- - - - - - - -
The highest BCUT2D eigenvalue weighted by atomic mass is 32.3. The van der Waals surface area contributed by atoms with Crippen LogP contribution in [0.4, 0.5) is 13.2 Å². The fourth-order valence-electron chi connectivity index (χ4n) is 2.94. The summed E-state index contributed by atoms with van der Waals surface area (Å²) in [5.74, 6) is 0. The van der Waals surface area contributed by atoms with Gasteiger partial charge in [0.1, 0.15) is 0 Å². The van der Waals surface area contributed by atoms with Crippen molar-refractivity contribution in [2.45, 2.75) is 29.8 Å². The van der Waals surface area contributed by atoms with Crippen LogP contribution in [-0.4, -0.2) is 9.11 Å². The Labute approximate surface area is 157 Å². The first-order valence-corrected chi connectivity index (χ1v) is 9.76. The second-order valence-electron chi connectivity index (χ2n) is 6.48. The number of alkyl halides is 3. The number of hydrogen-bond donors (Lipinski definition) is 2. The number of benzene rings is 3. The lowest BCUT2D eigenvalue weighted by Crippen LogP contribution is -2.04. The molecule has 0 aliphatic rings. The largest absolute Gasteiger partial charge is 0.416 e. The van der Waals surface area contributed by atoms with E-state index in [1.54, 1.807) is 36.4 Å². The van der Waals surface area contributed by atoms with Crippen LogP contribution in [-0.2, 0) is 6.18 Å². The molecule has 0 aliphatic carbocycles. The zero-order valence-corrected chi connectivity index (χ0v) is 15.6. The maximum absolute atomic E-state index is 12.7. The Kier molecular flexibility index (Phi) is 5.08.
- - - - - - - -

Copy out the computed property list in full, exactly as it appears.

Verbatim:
The highest BCUT2D eigenvalue weighted by atomic mass is 32.3. The van der Waals surface area contributed by atoms with Crippen LogP contribution in [0.4, 0.5) is 13.2 Å². The fourth-order valence-electron chi connectivity index (χ4n) is 2.94. The summed E-state index contributed by atoms with van der Waals surface area (Å²) in [5.74, 6) is 0. The van der Waals surface area contributed by atoms with Gasteiger partial charge in [0.1, 0.15) is 0 Å². The van der Waals surface area contributed by atoms with Crippen molar-refractivity contribution in [2.45, 2.75) is 29.8 Å². The van der Waals surface area contributed by atoms with Crippen LogP contribution in [-0.4, -0.2) is 9.11 Å². The Labute approximate surface area is 157 Å². The first-order valence-corrected chi connectivity index (χ1v) is 9.76. The second-order valence-electron chi connectivity index (χ2n) is 6.48. The number of alkyl halides is 3. The number of hydrogen-bond donors (Lipinski definition) is 2. The number of benzene rings is 3. The lowest BCUT2D eigenvalue weighted by Crippen LogP contribution is -2.04. The molecule has 0 aliphatic rings. The largest absolute Gasteiger partial charge is 0.416 e. The van der Waals surface area contributed by atoms with E-state index in [1.54, 1.807) is 36.4 Å². The van der Waals surface area contributed by atoms with Crippen LogP contribution in [-0.2, 0) is 6.18 Å². The molecule has 0 aliphatic carbocycles. The zero-order valence-corrected chi connectivity index (χ0v) is 15.6. The maximum absolute atomic E-state index is 12.7. The Kier molecular flexibility index (Phi) is 5.08.